20 For our conversation [our citizenship] is in heaven; from whence also we look for the Saviour, the Lord Jesus Christ:
21 Who shall change our vile body, that it may be fashioned like unto his glorious body, according to the working whereby he is able even to subdue all things unto himself. [Emphasis added]
As believers, we have that body and that new status to look forward to enjoying, regardless of what we experience now. Again, everything now is temporary. Time may seem to drag on, but it is short. It is nothing at all in comparison to eternity and all we should look forward to enjoying then. Our attention is to always be on that, instead of our present situation. God’s Word reminds us that our current situation is temporary. Wonderful things await us in eternity.
18 For I reckon that the sufferings of this present time are not worthy to be compared with the glory which shall be revealed in us.
19 For the earnest expectation of the creature [a reference to us and to all creation] waiteth for the manifestation of the sons of God.
20 For the creature was made subject to vanity, not willingly, but by reason of him who hath subjected the same in hope,
21 Because the creature itself also shall be delivered from the bondage of corruption into the glorious liberty of the children of God.
22 For we know that the whole creation groaneth and travaileth in pain together until now.
23 And not only they, but ourselves also, which have the firstfruits of the Spirit, even we ourselves groan within ourselves, waiting for the adoption, to wit, the redemption of our body.
24 For we are saved [delivered] by hope: but hope that is seen is not hope: for what a man seeth, why doth he yet hope for?
25 But if we hope for that we see not, then do we with patience wait for it. [Emphasis added]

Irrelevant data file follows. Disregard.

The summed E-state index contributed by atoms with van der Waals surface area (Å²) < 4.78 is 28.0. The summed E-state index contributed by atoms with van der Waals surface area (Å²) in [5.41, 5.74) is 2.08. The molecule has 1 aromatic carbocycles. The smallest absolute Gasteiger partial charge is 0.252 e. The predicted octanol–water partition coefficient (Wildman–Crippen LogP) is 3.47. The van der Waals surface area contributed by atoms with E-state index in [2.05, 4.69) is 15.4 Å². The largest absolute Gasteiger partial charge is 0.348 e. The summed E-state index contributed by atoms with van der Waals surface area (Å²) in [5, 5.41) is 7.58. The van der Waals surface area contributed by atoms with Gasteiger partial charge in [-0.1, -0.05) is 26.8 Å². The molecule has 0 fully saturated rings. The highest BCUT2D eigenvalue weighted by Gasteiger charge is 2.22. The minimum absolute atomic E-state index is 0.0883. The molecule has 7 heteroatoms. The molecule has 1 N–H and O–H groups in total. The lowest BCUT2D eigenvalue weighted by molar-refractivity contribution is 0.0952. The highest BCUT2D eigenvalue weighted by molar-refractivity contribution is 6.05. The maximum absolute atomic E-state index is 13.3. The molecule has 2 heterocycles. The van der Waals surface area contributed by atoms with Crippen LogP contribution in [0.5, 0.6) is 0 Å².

Aside from all this kind of suffering, we also know that Paul did some suffering strictly because of the role he played in God’s plan of introducing a whole new program for salvation and the Christian life. It was to Paul that God entrusted the revelation concerning this present “dispensation of the grace of God.”
2 If ye have heard of the dispensation of the grace of God [a reference to this present age of grace and the principles of truth that relate to it] which is given me to you-ward: [Emphasis added]
To Paul alone was this message given. To him alone were these “mysteries” [secrets] revealed. These were the doctrines given to us through Paul’s writings—Romans through Philemon in the Bible.
25 Now to him that is of power to stablish you according to my gospel, [this revelation that was first given to Paul to disseminate] and the preaching of Jesus Christ, according to the revelation of the mystery, which was kept secret since the world began,
26 But now is made manifest, and by the scriptures of the prophets [literally the prophetic scriptures, the prophets knew and wrote nothing about it], according to the commandment of the everlasting God, made known to all nations for the obedience of faith: [Emphasis added]
The Lord gave Paul alone this message of grace he was to disseminate throughout the Gentile world of that time. He even got a glimpse of heaven itself, as recorded in II Corinthians 12. However, to keep Paul humble, God allowed him to suffer an ailment we know only as his “thorn in the flesh.” In other words, we are not given the specifics about the nature of this ailment.
II Corinthians 12:7